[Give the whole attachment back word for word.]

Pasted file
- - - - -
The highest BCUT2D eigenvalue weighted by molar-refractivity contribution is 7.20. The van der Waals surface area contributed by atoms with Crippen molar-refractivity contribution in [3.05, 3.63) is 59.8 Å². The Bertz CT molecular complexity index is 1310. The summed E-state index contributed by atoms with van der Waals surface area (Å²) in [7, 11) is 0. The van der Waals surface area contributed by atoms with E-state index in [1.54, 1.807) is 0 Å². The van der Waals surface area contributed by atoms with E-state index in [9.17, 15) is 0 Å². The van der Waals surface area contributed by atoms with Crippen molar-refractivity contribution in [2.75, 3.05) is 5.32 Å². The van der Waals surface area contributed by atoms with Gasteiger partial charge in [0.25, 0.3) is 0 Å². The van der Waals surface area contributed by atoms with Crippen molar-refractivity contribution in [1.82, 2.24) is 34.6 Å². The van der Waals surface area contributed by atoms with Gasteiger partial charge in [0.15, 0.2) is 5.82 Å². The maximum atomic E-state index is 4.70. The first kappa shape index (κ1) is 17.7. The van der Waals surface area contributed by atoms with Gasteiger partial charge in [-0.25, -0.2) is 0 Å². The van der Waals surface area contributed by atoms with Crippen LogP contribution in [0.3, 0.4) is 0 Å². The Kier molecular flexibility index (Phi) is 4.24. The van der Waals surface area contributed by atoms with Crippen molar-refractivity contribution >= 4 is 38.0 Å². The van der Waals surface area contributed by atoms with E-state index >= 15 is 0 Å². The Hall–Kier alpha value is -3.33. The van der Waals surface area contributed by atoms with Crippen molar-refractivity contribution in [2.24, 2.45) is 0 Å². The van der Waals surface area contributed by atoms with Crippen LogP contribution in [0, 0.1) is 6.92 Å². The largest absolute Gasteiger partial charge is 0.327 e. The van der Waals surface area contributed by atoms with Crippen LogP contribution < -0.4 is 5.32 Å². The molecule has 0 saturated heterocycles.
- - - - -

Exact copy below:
The highest BCUT2D eigenvalue weighted by molar-refractivity contribution is 7.20. The van der Waals surface area contributed by atoms with Crippen molar-refractivity contribution in [3.05, 3.63) is 59.8 Å². The Bertz CT molecular complexity index is 1310. The summed E-state index contributed by atoms with van der Waals surface area (Å²) in [7, 11) is 0. The van der Waals surface area contributed by atoms with E-state index in [1.54, 1.807) is 0 Å². The van der Waals surface area contributed by atoms with E-state index in [9.17, 15) is 0 Å². The van der Waals surface area contributed by atoms with Crippen molar-refractivity contribution in [2.75, 3.05) is 5.32 Å². The van der Waals surface area contributed by atoms with Gasteiger partial charge in [0.25, 0.3) is 0 Å². The van der Waals surface area contributed by atoms with Crippen molar-refractivity contribution in [1.82, 2.24) is 34.6 Å². The van der Waals surface area contributed by atoms with Gasteiger partial charge in [0.15, 0.2) is 5.82 Å². The maximum atomic E-state index is 4.70. The first kappa shape index (κ1) is 17.7. The van der Waals surface area contributed by atoms with Gasteiger partial charge in [-0.25, -0.2) is 0 Å². The van der Waals surface area contributed by atoms with Crippen LogP contribution in [0.3, 0.4) is 0 Å². The Kier molecular flexibility index (Phi) is 4.24. The van der Waals surface area contributed by atoms with Crippen molar-refractivity contribution >= 4 is 38.0 Å². The van der Waals surface area contributed by atoms with E-state index >= 15 is 0 Å². The Hall–Kier alpha value is -3.33. The van der Waals surface area contributed by atoms with Crippen molar-refractivity contribution in [2.24, 2.45) is 0 Å². The van der Waals surface area contributed by atoms with Crippen LogP contribution in [0, 0.1) is 6.92 Å². The largest absolute Gasteiger partial charge is 0.327 e. The van der Waals surface area contributed by atoms with Crippen LogP contribution < -0.4 is 5.32 Å². The molecule has 0 saturated heterocycles.